The colour was added by mixing a tiny amount of powder with water. I was really disappointed after the colouring. The colour came out uneven and weak. After applying varnish, however, the result wasn’t too bad. I would have liked a bit less translucency, but that’s just details. Varnish BTW was just inexpensive urethane alkyd-based from the Scandinavian favorite, Biltema. Previous experience is good. With extreme mistreatment like running over rocks, it rubs off over the keel, stringers and hard seat, but on the unsupported areas, it is remarkably resilient. This is another good reason not to add seat and foot slats.
I would however love to try some of the coating products available in the US. Due to the toll barriers recently put in place, I am afraid of getting a huge bill.
Before and after varnishing. This is starting to look like something:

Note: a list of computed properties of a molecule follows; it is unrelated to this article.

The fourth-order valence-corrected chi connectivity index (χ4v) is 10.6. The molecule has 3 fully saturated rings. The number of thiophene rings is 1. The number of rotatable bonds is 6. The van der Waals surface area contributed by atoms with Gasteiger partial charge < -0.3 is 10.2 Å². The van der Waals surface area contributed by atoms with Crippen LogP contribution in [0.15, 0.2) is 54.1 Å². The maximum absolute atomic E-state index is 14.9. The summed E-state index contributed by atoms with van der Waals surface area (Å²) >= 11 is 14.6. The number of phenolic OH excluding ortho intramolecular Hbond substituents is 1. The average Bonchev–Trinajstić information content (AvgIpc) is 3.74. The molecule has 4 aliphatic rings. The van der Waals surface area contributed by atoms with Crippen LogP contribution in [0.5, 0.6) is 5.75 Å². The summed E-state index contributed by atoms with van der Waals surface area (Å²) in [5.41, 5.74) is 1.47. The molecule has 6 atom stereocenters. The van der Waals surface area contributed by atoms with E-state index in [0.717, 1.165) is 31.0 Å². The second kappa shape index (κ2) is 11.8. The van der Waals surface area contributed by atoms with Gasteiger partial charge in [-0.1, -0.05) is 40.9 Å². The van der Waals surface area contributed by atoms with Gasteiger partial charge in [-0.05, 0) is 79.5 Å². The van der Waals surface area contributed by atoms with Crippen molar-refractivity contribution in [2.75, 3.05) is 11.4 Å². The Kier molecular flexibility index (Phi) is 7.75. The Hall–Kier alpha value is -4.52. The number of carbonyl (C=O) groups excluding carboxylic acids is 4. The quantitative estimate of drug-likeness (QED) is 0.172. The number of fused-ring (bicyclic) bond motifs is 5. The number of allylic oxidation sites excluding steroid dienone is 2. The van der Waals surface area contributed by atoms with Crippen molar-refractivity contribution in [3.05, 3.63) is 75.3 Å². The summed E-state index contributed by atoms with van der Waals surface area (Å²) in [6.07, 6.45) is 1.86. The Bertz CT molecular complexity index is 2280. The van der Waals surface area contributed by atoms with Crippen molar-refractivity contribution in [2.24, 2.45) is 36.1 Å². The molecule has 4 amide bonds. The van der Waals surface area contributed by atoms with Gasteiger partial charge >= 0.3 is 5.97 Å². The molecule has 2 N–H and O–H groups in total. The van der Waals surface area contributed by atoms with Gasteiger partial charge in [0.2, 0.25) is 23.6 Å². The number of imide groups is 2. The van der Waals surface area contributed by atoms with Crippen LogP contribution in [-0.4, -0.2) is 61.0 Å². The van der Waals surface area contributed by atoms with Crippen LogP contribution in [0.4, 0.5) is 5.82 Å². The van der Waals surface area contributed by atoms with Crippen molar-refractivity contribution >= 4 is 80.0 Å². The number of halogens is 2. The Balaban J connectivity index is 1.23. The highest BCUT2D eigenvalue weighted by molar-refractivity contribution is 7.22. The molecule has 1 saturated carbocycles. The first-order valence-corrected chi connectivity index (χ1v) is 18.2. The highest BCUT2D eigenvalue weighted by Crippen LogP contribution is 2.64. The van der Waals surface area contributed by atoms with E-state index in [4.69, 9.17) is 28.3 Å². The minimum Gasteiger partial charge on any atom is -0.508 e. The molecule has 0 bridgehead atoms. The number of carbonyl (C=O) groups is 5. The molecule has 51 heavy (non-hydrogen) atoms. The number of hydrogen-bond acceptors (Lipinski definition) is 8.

I threaded the handle straps before skinning. Wanting to reduce the time to launch, both deck and hull was varnished in one go. Three layers total.
Now for the trial. In beer from Ægir brewery it was named Njord. Those versed in Nordic mythology will find the names apt.
I have had a handful trips paddling it. Impression is great! Remarkably directional stable. Some difficulties with wind from stern, but much less than my other boat. I guess that is inherent with West Greenland kayaks in general. Increasing speed helps. Also it rolls like I dreamed it would. Blog-quality pictures are difficult to shoot, but they will come.
Even though unnecessary, I like to put some work into the sliders & c. I really like antler, and have used it to good effect in knife handles and side panels for folding knives. As kayak fittings, antler is less suitable. The marrow turns brown with exposure to the elements. Also it is difficult to find good pieces long enough.
This time I decided to simplify and go for machined POM (also marketed as acetal). The shapes are inspired from the deck fitting of Fritjof Nansens kayak, documented as Fram 276 in Harwey Goldens tome. Turning balls and cutting of longitudinal notches on a toolmakers lathe requires somewhat esoteric machining operations.
I couldn’t resist making at least one fitting from antler. This one I found hiding inside one my father found in the Jotunheimen mountains. Is it Miðgarðsormr? Fáfnir? Or perhaps an eldritch horror out of the Chtlulhu mythos?